2. Don't rush to pay off your student loan. Instead, start an investment account and invest half of the payment.
3. Never carry credit card debit. Credit card interest is the highest you will get in the market.
4. Build emergency cash in your bank account. At the minimum of 3 months of your living cost.
5. Stay away from smoking/drinking habits.
6. Don't buy about luxury clothes, shoes and bags yet, your future occupation will tell you if you need them.
Hope it helps!
On investing: you can save yourself a TON of money over your life by spending even a small amount of time understanding how to invest in the stock market. There really is no reason to pay a financial advisor 1% a year to do something you can do yourself.
Setting up a recurring deposit into a saving account, is a simple and painless way to start. This way everything is automatic and you will be pleasantly surprised whenever you periodically check the balance :)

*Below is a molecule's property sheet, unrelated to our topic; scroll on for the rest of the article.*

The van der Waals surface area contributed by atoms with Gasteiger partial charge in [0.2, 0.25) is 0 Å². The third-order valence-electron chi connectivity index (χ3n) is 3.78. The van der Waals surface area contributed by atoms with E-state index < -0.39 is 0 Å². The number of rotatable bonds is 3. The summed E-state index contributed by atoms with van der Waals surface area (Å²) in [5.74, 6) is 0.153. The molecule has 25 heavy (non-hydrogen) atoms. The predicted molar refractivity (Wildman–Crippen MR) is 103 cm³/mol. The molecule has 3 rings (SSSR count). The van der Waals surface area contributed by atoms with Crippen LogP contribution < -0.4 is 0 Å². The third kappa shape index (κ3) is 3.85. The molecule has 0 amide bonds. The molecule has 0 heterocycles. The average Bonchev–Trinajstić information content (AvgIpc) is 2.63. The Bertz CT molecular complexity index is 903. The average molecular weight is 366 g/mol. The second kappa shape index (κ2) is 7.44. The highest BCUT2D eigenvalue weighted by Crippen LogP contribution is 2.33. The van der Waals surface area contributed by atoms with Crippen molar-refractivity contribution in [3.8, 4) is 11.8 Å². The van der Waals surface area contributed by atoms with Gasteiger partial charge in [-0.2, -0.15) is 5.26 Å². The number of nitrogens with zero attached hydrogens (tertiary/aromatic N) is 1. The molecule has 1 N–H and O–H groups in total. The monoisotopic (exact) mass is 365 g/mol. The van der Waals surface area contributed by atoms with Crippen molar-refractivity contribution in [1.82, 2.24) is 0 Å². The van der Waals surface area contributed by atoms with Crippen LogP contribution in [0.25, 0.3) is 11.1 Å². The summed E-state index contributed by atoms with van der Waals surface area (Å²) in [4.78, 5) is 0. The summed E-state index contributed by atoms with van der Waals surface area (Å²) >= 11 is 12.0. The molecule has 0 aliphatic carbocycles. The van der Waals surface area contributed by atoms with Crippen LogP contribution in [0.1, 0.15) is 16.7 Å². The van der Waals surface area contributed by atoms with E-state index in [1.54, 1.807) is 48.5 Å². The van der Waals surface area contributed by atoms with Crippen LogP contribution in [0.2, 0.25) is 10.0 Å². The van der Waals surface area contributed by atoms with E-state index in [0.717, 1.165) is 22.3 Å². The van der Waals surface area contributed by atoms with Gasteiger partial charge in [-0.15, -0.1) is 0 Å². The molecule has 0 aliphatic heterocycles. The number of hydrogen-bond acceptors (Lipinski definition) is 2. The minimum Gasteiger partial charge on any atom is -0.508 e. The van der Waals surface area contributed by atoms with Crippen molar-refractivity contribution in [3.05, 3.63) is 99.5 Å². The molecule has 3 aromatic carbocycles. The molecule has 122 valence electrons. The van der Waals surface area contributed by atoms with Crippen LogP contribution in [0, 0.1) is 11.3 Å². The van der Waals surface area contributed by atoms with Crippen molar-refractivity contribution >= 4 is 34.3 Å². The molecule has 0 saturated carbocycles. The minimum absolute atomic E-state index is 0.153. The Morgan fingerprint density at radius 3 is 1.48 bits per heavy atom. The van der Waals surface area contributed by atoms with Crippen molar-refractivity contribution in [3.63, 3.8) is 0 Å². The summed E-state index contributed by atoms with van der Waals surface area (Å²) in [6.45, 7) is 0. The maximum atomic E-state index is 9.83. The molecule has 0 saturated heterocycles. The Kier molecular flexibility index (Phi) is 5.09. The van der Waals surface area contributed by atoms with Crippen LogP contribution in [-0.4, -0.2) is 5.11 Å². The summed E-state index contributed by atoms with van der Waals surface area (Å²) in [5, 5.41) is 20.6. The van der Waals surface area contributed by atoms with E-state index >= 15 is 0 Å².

While it is heavily debated if Einstein actually said that, the lesson here is a very true one. When you have the ability to invest early in life, you have the flexibility to take larger risks relative to those starting later.
A great low cost option would be a passive index fund that diversifies your risk across a broader index of stocks and keeps long term compounding fees low.
There have already been so many wonderful answers so I'll just try to echo the ones I feel the most strongly about:
* pay yourself first! Savings needs to go in every paycheck no matter what
* try to leverage an IRA and/or 401k as much as possible. Ensure you're getting the maximum match from your employer if offered!